Exploring Madison to Norris to Mammoth Hot Springs
Though Madison to Mammoth Springs may be a little shorter of a journey than the previous route we detailed, by no means does it have any less natural beauty to behold along the way. A little under 36 miles separate the two locales, but to help you make the most of your quest between the two, we’ve listed all the major points of interest along the way. Each of this road segment’s highlights is listed consecutively from point to point, so you can decide which ones your family will want to do and use it as a guide in the park. We’ve bolded the stops we greatly enjoyed.
Yellowstone Northwest Segment Highlights
Madison to Norris Geyser Basin
- Start at Madison, and work your way up north to Mammoth Hot Springs. Amenities at Madison include a campground, restroom, and information station.
- Terrace Spring Trailhead makes for a short 0.2-mile loop boardwalk to a small thermal area
- Gibbon Falls drops 84 feet and makes for a popular stop
- Monument Geyser Basin Trailhead is a steep 2.4-mile RT trail to a small thermal basin
- The Artists Paint Pots can be seen along a .6-mile trail featuring geysers, vents, and mud pots
- Duck Rock and Chocolate Pots showcase a balancing rock in the middle of Gibbon River with small cascades and waterfalls along the path. Chocolate Pots are located at the south end of the parking lot, walk to the river and see the Chocolate Pots across the river
Exploring Norris Geyser Basin
- Norris Geyser Basin is split between the Back Basin and the Porcelain Basin, both with easy access to their geysers and with restrooms in the parking lot. Every year new hot springs and geysers appear while others become dormant. Norris is one of the hottest and most acidic of Yellowstone’s hydrothermal areas. Each spring and geyser has its own features and uniqueness.
Norris Geyser Basin to Mammoth Hot Springs
- The Museum of the National Park Ranger Overlook is a .6 miles self-guided trail on sidewalks, with 9 stops and exhibits describing life in Fort Yellowstone between 1886-1918, when the US Army administered the park
- Frying Pan Springs is a fairly recently developed hot spring, with spots of gas escaping moist soil in what looks and sounds like grease sizzling on a hot frying pan
- Roaring Mountain really just hisses these days, but still makes plenty of noise from thermal activity.
- Clear Water Springs includes a wheelchair-accessible boardwalk across its meadows and Obsidian Creek.
- Grizzly Lake Trailhead is roughly 3.6 miles round-trip through meadows and switchbacks toward Grizzly Lake.
- Obsidian Cliff offers plenty of information about the area’s obsidian volcanic glass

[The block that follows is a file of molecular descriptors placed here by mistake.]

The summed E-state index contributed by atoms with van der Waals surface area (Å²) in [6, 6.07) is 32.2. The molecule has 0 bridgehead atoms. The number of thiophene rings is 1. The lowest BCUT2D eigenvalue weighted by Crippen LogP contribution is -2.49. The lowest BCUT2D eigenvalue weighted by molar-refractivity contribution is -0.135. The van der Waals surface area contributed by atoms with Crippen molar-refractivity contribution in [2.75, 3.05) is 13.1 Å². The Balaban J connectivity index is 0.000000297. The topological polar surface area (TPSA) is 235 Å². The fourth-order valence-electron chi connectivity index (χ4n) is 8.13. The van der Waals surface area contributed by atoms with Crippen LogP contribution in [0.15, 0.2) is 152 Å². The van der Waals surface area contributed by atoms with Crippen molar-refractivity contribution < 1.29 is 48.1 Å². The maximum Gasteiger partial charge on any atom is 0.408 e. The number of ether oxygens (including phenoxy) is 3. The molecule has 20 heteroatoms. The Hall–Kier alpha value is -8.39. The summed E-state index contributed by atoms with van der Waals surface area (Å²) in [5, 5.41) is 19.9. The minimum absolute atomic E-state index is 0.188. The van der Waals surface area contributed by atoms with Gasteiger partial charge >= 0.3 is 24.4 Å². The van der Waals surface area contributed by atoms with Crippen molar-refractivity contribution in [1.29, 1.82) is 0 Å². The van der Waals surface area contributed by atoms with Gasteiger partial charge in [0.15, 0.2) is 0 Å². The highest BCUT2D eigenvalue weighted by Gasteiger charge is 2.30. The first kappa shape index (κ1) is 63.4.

- Sheepeater Cliff Trailhead has a narrow gravel road leading to a small parking lot with vault toilets. The path allows you to travel along the river about 600 yards to Tukuarika Falls, and although the trail isn’t well marked, it continues through to more cliffs and falls.
- Bunsen Peak Trailhead hikes to Bunsen Peak along 2.1 miles, or alternatively to Osprey Falls across 4.6 miles.
- Glen Creek Trailhead has access to Howard Eaton Trail (6.3 miles), Fawn Pass Trail (22 miles), Snow Pass Trail (2.4 miles), Sepulcher Mountain Trail (11.2 miles), and the Cache Lake Trail (11.8 miles).
- Rustic Falls and the Golden Gate Canyon – when traveling in this direction. Pull over on the second pull-out to see the falls behind you near the road.
- Bunsen Peak pullout. When traveling in this direction, the first pullout after the guardrail on your right is a fantastic stop for pics.
- Just south of Mammoth Hot Springs are the park’s Hoodoos, take the short one-way Silver Gate drive through large travertine boulders that were named incorrectly in the park’s early years.
- Upper Terrace Drive is a one-way drive to view 5 terraces and 2 springs. The Overlook parking lot is closer to the entrance and smaller than you think when looking at the map
Exploring Mammoth Hot Springs
- Explore the Lower Terraces and Main Terrace. Walk the boardwalks that meander through the terraces which are living sculptures. The terraces are continuously shaped by the volume of water, the slope of the ground, the vents, springs, and objects in the water’s path.
- Take a break at the Albright Visitor Center. Learn about how the park was formed and the people who helped shape it.
- Walk the Historic Fort Yellowstone self-guiding tour. The first buildings were built by 1891. In 1909 stone masons built seven buildings using stone from a quarry between Gardner River and the Mammoth Campground. The US Army had a 32-year presence in the park building roads and protecting park resources.
More Yellowstone Trip Planning Information
- Yellowstone Guide to SE Grand Loop – Grant Village to Bridge Bay to Lake Village to Fishing Bridge to Canyon Village
- Yellowstone Guide to SW Grand Loop – West Thumb to Old Faithful to Madison
- Yellowstone Guide to NW Grand Loop – Madison to Norris to Mammoth Hot Springs
- Yellowstone Guide to NE Grand Loop – Mammoth Springs to Tower-Roosevelt to Canyon Village
- Guide to Yellowstone’s 5 Entrance Roads – What to See and Where to Stop
- Guide to Yellowstone’s 5 Entrances
- Where to Stay and Eat Inside Yellowstone with Kids
- Yellowstone National Park Guide with Kids – Itineraries, Maps, and 20 Tips for Visiting
- 12 Stunning Scenic Yellowstone Drives
- 12 Fabulous Yellowstone Waterfalls with Little to No Hiking